CINCINNATI — The medical use of cannabis is now making its way into pieces of legislation on Capitol Hill with a target to research further use in treating veterans.
Senate Bill 1467 and House Bill 2916, known as the "VA Medicinal Cannabis Research Act of 2021," each direct the Secretary of Veterans Affairs to carry out a series of clinical trials on the effects of cannabis on certain health outcomes of veterans with chronic pain and post-traumatic stress disorder.
When Homefront took a closer look at veterans seeking out medical cannabis in October 2019, which is not an option through the VA medical system, we found veterans seeking alternatives to traditional pharmaceuticals.
Nicholas Schneider was a veteran willing to discuss his issues with post-traumatic stress, saying he noticed a difference after his first month on medical marijuana.
"I call it a great supplement," Schneider said. "It doesn't replace everything, specifically therapy and things like that. It's allowing me to get off of pharmaceuticals that you know have really negative side effects."
At the time, Dr. James Weeks, who owns One Heart Medical, said veterans were coming through his door looking for relief outside of the VA.
"15% of my patients are veterans," Weeks said. "They range from mid-twenties to sixties, seventies and the majority of the time when those patients are coming to the clinic, the reasons that they're seeking help is for PTSD and chronic pain."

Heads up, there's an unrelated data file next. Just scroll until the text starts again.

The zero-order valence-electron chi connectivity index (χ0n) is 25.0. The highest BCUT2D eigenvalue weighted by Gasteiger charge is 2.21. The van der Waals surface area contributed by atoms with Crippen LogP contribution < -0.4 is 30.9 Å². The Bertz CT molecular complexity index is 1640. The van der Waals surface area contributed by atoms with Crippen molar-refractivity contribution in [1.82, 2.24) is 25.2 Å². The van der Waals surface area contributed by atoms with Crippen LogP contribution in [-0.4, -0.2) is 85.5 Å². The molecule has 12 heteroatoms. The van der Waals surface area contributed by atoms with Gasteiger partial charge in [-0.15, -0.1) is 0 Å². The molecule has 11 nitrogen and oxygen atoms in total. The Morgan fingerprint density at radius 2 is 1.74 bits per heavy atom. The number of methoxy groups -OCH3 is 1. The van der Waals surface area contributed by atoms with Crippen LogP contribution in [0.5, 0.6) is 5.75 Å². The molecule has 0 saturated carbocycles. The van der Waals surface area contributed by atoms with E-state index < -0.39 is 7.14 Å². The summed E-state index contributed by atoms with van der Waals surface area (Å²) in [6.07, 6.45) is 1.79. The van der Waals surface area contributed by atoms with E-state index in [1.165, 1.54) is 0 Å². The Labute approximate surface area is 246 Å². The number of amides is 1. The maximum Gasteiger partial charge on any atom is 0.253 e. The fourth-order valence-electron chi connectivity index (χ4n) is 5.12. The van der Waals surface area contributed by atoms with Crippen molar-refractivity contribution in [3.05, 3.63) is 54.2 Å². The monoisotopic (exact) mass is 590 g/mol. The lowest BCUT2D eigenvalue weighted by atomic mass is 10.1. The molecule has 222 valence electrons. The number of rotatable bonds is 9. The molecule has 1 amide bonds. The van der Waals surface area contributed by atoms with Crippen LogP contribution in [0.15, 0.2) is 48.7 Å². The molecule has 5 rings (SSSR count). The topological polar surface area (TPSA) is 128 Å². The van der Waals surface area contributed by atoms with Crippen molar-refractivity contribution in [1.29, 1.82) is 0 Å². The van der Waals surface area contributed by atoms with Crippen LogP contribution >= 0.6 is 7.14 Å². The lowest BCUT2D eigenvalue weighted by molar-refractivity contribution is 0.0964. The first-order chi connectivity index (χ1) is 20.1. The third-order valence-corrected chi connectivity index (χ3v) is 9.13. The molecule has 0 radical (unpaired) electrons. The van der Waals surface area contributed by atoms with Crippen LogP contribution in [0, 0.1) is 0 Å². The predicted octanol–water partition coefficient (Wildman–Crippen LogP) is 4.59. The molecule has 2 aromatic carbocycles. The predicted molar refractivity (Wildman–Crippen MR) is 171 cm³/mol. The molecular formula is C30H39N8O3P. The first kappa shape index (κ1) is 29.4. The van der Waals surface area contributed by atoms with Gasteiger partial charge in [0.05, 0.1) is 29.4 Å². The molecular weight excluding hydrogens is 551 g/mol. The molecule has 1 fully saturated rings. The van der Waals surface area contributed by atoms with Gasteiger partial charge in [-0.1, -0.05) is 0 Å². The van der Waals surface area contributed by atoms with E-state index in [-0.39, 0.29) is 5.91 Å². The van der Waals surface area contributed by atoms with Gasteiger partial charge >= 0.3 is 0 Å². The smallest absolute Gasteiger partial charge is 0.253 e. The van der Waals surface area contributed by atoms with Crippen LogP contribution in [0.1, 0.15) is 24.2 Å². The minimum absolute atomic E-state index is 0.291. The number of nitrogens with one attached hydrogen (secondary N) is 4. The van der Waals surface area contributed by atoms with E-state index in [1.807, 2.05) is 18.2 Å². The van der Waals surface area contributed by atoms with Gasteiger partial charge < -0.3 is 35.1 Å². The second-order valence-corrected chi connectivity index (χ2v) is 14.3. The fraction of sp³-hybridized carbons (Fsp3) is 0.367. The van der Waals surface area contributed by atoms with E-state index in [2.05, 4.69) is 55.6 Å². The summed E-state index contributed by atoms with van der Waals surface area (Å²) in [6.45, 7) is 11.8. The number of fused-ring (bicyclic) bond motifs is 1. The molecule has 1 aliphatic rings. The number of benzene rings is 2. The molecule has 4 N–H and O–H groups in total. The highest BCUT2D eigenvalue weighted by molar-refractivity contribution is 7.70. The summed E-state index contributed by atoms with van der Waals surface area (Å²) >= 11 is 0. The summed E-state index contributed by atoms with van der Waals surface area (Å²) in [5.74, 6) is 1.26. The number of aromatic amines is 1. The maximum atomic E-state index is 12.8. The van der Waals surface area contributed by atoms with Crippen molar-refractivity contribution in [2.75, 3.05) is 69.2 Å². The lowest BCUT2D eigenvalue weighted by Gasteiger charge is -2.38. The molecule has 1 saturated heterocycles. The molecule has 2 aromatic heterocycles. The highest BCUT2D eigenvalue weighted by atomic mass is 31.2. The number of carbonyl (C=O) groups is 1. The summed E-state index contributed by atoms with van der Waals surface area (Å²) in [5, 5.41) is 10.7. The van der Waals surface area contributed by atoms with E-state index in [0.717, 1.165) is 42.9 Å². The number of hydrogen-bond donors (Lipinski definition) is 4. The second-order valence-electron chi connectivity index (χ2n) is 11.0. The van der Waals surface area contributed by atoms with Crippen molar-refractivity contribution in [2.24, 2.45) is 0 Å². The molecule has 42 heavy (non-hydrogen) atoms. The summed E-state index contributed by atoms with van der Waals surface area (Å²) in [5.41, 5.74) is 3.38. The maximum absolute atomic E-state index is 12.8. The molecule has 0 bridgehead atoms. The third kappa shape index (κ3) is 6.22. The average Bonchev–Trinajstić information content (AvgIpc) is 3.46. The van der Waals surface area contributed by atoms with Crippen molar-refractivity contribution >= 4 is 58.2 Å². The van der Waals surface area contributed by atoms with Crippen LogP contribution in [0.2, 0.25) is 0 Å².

Weeks works with those veterans to come up with the best variety of medical cannabis to treat each veteran's specific issues or concerns. It's something the VA continues to push back on online, citing on their website in part that "...Cannabis is not recommended for the treatment of PTSD."
There's concern that the federal government still deems marijuana as a schedule 1 drug, making it illegal.
The non-profit Disabled American Veterans (DAV) said it feels as though it is time to begin the process to further explore the benefits of the drug as it pertains to chronic pain, PTSD and other potential uses.
"We always want to see what is out there that can help our members better happier healthier when it comes down to their service-connected disabilities," said Marquis Barefield, DAV's assistant national legislative director.
The group has notified its members that it supports the two bills.
"We do what we can when we find legislation that we can support to let our members know ... here is something that is potentially good for you or something you have asked for that we think is good legislation, and be sure to let your legislators know that," Barefield said.
The bills haven't moved beyond committee since November 2021. Skopos Labs, which provides the prognosis of any bill and its ability to move forward, says there's a 3% chance of the legislation being enacted.
At the time this article was posted, there were no co-sponsors to either bill from Ohio, Indiana or Kentucky.